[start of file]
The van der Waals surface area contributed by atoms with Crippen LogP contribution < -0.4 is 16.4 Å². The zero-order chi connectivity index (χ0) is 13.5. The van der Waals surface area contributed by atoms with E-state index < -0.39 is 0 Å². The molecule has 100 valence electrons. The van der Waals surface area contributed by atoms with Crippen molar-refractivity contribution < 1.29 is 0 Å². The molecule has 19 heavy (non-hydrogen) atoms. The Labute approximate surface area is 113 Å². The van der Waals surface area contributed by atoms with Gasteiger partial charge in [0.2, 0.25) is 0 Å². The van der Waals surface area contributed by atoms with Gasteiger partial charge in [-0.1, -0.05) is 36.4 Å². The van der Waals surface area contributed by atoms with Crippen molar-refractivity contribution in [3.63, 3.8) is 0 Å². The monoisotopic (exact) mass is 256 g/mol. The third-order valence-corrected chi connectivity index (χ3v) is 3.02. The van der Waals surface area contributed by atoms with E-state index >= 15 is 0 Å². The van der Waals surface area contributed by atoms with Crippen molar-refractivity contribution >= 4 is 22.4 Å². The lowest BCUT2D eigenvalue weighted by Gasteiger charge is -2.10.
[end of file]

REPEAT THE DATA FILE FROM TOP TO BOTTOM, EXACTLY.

The van der Waals surface area contributed by atoms with Crippen LogP contribution < -0.4 is 16.4 Å². The zero-order chi connectivity index (χ0) is 13.5. The van der Waals surface area contributed by atoms with E-state index < -0.39 is 0 Å². The molecule has 100 valence electrons. The van der Waals surface area contributed by atoms with Crippen molar-refractivity contribution < 1.29 is 0 Å². The molecule has 19 heavy (non-hydrogen) atoms. The Labute approximate surface area is 113 Å². The van der Waals surface area contributed by atoms with Gasteiger partial charge in [0.2, 0.25) is 0 Å². The van der Waals surface area contributed by atoms with Gasteiger partial charge in [-0.1, -0.05) is 36.4 Å². The van der Waals surface area contributed by atoms with Crippen molar-refractivity contribution in [3.63, 3.8) is 0 Å². The monoisotopic (exact) mass is 256 g/mol. The third-order valence-corrected chi connectivity index (χ3v) is 3.02. The van der Waals surface area contributed by atoms with E-state index >= 15 is 0 Å². The van der Waals surface area contributed by atoms with Crippen molar-refractivity contribution >= 4 is 22.4 Å². The lowest BCUT2D eigenvalue weighted by Gasteiger charge is -2.10.